As you can probably guess by the title, Neve has left the security blanket of the Ghostlands and has struck out on her own. And in the case of "closer is better", that means Hillsbrad and Tarren Mill.
Along the way, she dropped in to say hello to ex-Queldorei and current leader of the Forsaken, Sylvanas Windrunner. She'd found the locket that belonged to Sylvanas, you see, and the Forsaken leader in the Ghostlands saw an opportunity to butter up Sylvanas as well as introduce the Banshee Queen to the Sindorei Mage who'd been doing a lot of the heavy lifting in the Ghostlands. Because all politics is local, I suppose.
|And this exchange is why I felt that Blizz|
missed a huge opportunity at the end of Wrath
to take Sylvanas in a different direction.
Poor Ambassador Sunsorrow is left to pick up the pieces from an --in retrospect-- "bad idea".
Still, compared to their Queen, let's say that the Forsaken don't exactly radiate goodness and light.
I used to think that the Forsaken had kind of a bad rap, with the behavior of the Apothecaries taking up most of the 'evil' in the room. Well, I finally got a chance to view Tarren Mill again these many years later, and while the Apothecaries are the worst of the bunch the Forsaken in general are firmly planted in the Evil end of the Good-Evil spectrum.
Which makes me wonder anew: who the hell thought that throwing the Forsaken in with the rest of the Horde was a good idea?
Being largely misunderstood is one thing, and there's the occasional quest that stands out in that regard, but my distaste of the Forsaken isn't off the mark at all. The rest of the Horde --in varying ways-- espouse Honor first and foremost. But to the Forsaken, Honor is a weakness to be exploited. Well, everything another race loves is a weakness to be exploited.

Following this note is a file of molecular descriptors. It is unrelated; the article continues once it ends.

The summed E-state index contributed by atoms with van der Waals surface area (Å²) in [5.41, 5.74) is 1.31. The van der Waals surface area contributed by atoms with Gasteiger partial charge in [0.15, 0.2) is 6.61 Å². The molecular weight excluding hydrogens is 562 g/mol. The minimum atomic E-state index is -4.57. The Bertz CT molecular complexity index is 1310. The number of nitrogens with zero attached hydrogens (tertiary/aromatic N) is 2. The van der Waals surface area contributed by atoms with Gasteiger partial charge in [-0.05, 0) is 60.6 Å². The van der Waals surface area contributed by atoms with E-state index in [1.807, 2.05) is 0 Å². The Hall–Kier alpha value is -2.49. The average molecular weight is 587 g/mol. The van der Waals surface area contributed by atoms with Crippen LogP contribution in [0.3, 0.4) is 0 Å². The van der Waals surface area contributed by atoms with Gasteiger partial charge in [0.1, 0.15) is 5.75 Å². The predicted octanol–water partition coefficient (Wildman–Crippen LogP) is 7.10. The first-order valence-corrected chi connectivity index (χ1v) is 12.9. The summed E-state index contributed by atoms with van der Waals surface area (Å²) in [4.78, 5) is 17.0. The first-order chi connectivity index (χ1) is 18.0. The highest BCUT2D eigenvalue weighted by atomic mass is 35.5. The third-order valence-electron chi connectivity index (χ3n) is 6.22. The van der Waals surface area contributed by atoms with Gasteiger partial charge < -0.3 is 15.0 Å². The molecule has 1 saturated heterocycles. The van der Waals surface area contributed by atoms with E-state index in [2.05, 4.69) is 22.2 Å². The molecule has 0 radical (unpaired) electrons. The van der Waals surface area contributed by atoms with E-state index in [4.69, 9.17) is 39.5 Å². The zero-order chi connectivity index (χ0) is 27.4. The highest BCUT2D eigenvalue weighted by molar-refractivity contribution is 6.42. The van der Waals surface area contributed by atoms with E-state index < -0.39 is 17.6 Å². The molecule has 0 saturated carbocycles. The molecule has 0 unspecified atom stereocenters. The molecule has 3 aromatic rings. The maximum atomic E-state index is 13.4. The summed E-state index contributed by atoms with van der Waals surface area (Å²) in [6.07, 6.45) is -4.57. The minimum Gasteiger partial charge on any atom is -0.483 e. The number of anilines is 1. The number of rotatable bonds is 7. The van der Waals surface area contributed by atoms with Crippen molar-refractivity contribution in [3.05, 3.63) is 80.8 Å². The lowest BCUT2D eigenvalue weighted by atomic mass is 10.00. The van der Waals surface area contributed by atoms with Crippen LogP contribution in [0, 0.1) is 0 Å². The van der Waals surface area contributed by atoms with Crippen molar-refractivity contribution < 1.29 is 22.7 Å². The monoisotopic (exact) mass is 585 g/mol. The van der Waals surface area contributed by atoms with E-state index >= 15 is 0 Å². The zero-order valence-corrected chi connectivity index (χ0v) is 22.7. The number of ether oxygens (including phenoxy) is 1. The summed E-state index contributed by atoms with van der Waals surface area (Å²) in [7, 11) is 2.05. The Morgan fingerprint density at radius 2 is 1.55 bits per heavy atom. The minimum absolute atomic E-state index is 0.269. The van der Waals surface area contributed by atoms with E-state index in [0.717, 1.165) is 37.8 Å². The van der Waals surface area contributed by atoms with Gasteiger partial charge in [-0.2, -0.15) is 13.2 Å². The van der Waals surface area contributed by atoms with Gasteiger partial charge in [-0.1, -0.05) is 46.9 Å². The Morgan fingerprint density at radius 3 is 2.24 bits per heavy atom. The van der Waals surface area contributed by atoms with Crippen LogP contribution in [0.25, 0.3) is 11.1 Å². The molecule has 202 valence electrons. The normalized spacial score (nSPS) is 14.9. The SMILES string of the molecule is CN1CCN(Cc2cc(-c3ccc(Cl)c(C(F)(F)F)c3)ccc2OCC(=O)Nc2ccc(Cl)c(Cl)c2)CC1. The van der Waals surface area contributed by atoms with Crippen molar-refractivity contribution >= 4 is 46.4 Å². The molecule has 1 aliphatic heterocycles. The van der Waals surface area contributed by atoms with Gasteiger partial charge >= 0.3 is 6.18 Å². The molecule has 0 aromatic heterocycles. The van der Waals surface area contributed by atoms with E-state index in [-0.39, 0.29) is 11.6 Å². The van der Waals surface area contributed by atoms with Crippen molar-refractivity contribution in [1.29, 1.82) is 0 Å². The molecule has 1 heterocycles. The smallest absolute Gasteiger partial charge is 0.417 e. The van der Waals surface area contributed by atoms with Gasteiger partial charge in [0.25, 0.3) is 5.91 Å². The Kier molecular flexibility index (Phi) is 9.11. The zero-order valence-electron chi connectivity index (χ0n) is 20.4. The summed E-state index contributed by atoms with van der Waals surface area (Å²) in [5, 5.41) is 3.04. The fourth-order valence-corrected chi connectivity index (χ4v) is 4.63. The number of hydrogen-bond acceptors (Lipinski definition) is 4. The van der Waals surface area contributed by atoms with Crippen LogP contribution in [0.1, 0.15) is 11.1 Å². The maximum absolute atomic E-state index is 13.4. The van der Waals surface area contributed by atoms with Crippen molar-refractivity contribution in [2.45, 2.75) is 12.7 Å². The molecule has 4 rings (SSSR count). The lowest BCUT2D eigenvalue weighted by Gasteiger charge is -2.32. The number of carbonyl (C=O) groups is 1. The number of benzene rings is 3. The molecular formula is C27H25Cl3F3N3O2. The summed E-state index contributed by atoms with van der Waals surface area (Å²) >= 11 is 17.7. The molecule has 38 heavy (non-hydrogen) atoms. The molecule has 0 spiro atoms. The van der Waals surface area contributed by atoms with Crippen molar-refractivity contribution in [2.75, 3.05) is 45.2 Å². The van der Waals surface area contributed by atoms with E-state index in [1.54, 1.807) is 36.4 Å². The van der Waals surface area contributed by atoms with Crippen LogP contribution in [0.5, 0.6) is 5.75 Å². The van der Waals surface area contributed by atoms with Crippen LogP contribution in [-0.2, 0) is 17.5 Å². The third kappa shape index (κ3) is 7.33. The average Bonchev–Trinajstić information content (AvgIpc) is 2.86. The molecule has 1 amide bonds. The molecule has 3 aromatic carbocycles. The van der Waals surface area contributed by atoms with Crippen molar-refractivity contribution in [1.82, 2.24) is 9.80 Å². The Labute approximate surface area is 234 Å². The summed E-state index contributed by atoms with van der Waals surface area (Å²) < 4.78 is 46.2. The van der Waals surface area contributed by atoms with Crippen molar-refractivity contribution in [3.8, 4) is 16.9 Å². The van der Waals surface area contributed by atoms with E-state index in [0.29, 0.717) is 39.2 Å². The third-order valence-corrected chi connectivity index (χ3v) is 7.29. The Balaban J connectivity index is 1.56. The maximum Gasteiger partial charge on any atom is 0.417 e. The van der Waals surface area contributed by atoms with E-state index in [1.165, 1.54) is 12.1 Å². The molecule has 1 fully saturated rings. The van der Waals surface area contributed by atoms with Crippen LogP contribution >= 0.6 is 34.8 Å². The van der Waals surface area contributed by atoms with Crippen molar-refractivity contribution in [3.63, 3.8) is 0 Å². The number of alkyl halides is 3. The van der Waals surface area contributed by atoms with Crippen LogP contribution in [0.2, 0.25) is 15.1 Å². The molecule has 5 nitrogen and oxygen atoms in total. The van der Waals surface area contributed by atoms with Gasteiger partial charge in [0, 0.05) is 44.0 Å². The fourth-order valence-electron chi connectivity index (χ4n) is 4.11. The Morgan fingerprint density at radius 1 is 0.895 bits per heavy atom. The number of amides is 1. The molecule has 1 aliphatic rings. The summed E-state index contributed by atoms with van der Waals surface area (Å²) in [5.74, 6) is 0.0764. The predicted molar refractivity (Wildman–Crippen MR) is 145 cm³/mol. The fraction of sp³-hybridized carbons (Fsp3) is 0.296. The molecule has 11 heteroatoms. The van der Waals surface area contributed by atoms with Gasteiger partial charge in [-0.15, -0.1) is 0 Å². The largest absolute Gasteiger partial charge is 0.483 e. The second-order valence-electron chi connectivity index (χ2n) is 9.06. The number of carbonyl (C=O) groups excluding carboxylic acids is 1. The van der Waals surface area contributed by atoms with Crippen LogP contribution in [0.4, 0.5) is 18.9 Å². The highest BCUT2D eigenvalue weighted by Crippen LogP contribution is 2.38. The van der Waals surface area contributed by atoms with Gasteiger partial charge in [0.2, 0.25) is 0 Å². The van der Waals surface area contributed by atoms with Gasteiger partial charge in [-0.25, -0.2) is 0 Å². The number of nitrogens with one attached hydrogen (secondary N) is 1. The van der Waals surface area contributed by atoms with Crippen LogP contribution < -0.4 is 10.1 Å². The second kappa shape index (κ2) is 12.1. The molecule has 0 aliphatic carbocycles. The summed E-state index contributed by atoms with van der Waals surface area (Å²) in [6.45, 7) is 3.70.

I mean, there's a reason why the iconic Horde Rogue is that of a Forsaken, and it's not a happy-go-lucky character ready to bust a few heads, drink some ale, and charm/bed people along the way.
|Errol Flynn and Merry Men they ain't.*|
The Forsaken delight in gloom and doom, killing the living and dancing on their graves.
So why are Thrall, Cairne, and Vol'jin hanging out with these people?
I could make a better argument for splitting Humans into two separate groups, one for the Horde side (Jaina and Theramore), and one for the Alliance side (Stormwind), than just sticking a "non-human" race predisposed to kill everything alive on the Horde side. And if you want to even out the factions, just make gnomes a neutral party. As far as TBC goes, having the Sindorei join the faction the survivors of Lordaeron (Jaina's faction) were part of, in the Horde, makes more sense. To the Sindorei, Stormwind was "waaay down there", not part of the humans that originally formed an alliance with the Queldorei. In MMO terms, it's just like SWTOR's original factions: Humans, Zabraks, and Twileks could be part of either Republic or Sith Empire.
But nevertheless, the Forsaken are here, and I have to deal with them. So I'll hold my nose and survive throughout Hillsbrad, and then at earliest opportunity I'll leave the Forsaken and their Victor Von Frankenstein complexes behind.
*When I was a kid, cable television didn't exist for most of the country. So when I was sick, I was plopped out on the couch in the living room --away from my brother who got the bedroom to himself-- and watched local television. And for some reason, the Errol Flynn version of The Adventures of Robin Hood (1938) was always on. It's my generation's Princess Bride or A Christmas Story. So when I visit the Ohio Renaissance Festival, I'm always struck by the people who also loved that movie and cosplay as Merry Men or others of the Plantagenet era of England.